"Under Fed.R.Civ.P. 12(b)(1), a court must grant a motion to dismiss if it lacks subject-matter jurisdiction to hear a claim." In re Schering Plough Corp. Intron/Temodar Consumer Class Action, 678 F.3d 235, 243 (3d Cir.2012). "When a motion under Rule 12 is based on more than one ground, the court should consider the 12(b)(1) challenge first because if it must dismiss the complaint for lack of subject matter jurisdiction, all other defenses and objections become moot." In re Corestates Trust Fee Litig., 837 F.Supp. 104, 105 (E.D.Pa.1993), aff'd 39 F.3d 61 (3d Cir.1994).

"Federal courts are courts of limited jurisdiction." Kokkonen v. Guardian Life Ins. Co. of Am., 511 U.S. 375, 377, 114 S.Ct. 1673, 128 L.Ed.2d 391 (1994). "They possess only that power authorized by Constitution and statute, which is not to be expanded by judicial decree." Id. (internal citations omitted). Federal courts may hear cases "in which a well-plead complaint establishes either that federal law creates the cause of action or that the plaintiff's right to relief necessarily depends on resolution of a substantial question of federal law." Franchise Tax Bd. v. Constr. Laborers Vacation Trust, 463 U.S. 1, 28, 103 S.Ct. 2841, 77 L.Ed.2d 420 (1983). Nothing in Koyunoglu's amended complaint identifies a federal question giving rise to the subject matter jurisdiction of this Court, and none of the allegations even suggest a federal question.

Further, Koyunoglu fails to allege, in his amended complaint, the citizenship of any of the parties, or the amount in controversy. Federal district courts possess diversity of citizenship jurisdiction pursuant to 28 U.S.C. § 1332(a)(1), which gives district courts original jurisdiction to hear cases where the matter in controversy exceeds the value of seventy-five thousand dollars ($75,000) and is between citizens of different states. In order for jurisdiction to exist, there must be complete diversity, meaning that each defendant must be a citizen of a different state from each plaintiff. Owen Equip. & Erection Co. v. Kroger, 437 U.S. 365, 373, 98 S.Ct. 2396, 57 L.Ed.2d 274 (1978).

Given that the amended complaint (Doc. 22) fails to establish the subject matter jurisdiction of this Court, it is recommended that this case be dismissed.

B. THE AMENDED COMPLAINT FAILS TO STATE A CLAIM UPON WHICH RELIEF MAY BE GRANTED.

Further, the amended complaint fails to state a plausible claim upon which relief may be granted. There are no facts at all alleged against Defendants Lehrman and Wasco, and only cursory mentions of Defendants Falcone Miller, Miller, and Assaf. A complaint must contain "a short and plain statement of the grounds for the court's jurisdiction" and "a short and plain statement of the claim showing that the pleader is entitled to relief." Fed.R.Civ.P. 8(a)(1) and (2). Even though courts are more deferential to and liberally construe pleadings of pro se litigants, the plaintiff must still comply with the pleading standards set forth in the Federal Rules of Civil Procedure. See Frazier v. Southeastern Penn. Transp. Auth., 785 F.2d 65, 67 n. 3 (3d Cir. 1986); Hughes v. Rowe, 449 U.S. 5, 9, 101 S.Ct. 173, 66 L.Ed.2d 163 (1980). "To survive a motion to dismiss, a complaint must contain sufficient factual matter, accepted as true, to 'state a claim to relief that is plausible on its face.' " Ashcroft v. Iqbal, 556 U.S. 662, 129 S.Ct. 1937, 173 L.Ed.2d 868 (2009) (quoting Bell Atlantic Corp. v. Twombly, 550 U.S. 544, 570, 127 S.Ct. 1955, 167 L.Ed.2d 929 (2007)). As such, a complaint must include factual allegations to support the legal claims asserted. Id. at 1949, 1953.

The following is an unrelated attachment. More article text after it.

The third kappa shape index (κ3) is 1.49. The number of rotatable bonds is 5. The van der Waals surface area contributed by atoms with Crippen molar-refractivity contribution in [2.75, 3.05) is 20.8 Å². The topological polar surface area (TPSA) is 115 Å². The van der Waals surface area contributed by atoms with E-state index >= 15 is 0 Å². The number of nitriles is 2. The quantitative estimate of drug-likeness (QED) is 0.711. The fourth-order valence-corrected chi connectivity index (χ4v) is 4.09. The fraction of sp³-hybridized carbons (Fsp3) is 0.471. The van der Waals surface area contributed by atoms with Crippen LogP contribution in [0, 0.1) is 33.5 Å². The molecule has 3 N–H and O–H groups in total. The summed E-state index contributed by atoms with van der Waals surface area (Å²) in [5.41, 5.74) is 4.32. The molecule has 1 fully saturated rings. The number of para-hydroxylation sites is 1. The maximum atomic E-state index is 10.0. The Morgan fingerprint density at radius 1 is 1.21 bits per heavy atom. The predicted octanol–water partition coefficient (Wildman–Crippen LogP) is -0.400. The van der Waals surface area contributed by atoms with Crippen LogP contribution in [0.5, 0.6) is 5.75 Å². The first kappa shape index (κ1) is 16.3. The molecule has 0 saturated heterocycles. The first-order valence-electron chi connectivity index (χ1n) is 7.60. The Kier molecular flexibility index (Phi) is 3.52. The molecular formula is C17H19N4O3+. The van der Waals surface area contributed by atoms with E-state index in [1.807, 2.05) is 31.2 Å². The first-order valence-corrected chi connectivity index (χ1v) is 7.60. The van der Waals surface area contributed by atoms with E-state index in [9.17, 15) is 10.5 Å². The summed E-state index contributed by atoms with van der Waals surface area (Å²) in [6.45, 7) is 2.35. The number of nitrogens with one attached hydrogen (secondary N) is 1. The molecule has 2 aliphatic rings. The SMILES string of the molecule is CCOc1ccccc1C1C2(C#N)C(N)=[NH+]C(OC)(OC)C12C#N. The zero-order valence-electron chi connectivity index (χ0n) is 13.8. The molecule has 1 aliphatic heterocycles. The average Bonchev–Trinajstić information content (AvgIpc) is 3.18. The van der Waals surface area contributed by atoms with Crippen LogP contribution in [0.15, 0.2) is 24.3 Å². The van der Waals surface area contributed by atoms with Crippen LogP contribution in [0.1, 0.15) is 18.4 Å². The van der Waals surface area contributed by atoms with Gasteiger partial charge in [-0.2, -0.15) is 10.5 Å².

The amended complaint (Doc. 22) provides neither understandable factual allegations nor the grounds upon which the claims rest. Defendants, and the Court, are left to speculate as to the grounds of the claims against each of them. No matter how liberally construed, Koyunoglu's amended complaint is plainly insufficient to meet the standards required by the Federal Rules of Civil Procedure. As such, relief simply cannot be granted, and it is recommended that the motion to dismiss be granted, and his amended complaint be dismissed.

C. LEAVE TO AMEND

The Third Circuit has instructed district courts to permit a curative amendment if a complaint is vulnerable to dismissal for failure to state a claim, unless an amendment would inequitable or futile. Grayson v. Mayview State Hosp., 293 F.3d 103, 108 (3d Cir. 2002). The Court finds amendment at this juncture would be plainly futile, and further, Koyunoglu has previously been given an opportunity to file an amended complaint. Accordingly, the Court does not recommend that leave to amend be granted. IV. RECOMMENDATION

Based on the foregoing, the Court recommends that the Defendants' motion to dismiss (Doc. 23) be GRANTED, and the Clerk of Court be directed to close this case. Dated: July 26, 2018

/s/ _________


KAROLINE MEHALCHICK


United States Magistrate Judge
NOTICE

NOTICE IS HEREBY GIVEN that the undersigned has entered the foregoing Report and Recommendation dated July 26, 2018.

Any party may obtain a review of the Report and Recommendation pursuant to Rule 72.3, which provides:

Any party may object to a magistrate judge's proposed findings, recommendations or report addressing a motion or matter described in 28 U.S.C. § 636(b)(1)(B) or making a recommendation for the disposition of a prisoner case or a habeas corpus petition within fourteen (14) days after being served with a copy thereof. Such party shall file with the clerk of court, and serve on the magistrate judge and all parties, written objections which shall specifically identify the portions of the proposed findings, recommendations or report to which objection is made and the basis for such objections. The briefing requirements set forth in Local Rule 72.2 shall apply. A judge shall make a de novo determination of those portions of the report or specified proposed findings or recommendations to which objection is made and may accept, reject, or modify, in whole or in part, the findings or recommendations made by the magistrate judge. The judge, however, need conduct a new hearing only in his or her discretion or where required by law, and may consider the record developed before the magistrate judge, making his or her own determination on the basis of that record. The judge may also receive further evidence, recall witnesses or recommit the matter to the magistrate judge with instructions.

Dated: July 26
, 2018

/s/ _________


KAROLINE MEHALCHICK


United States Magistrate Judge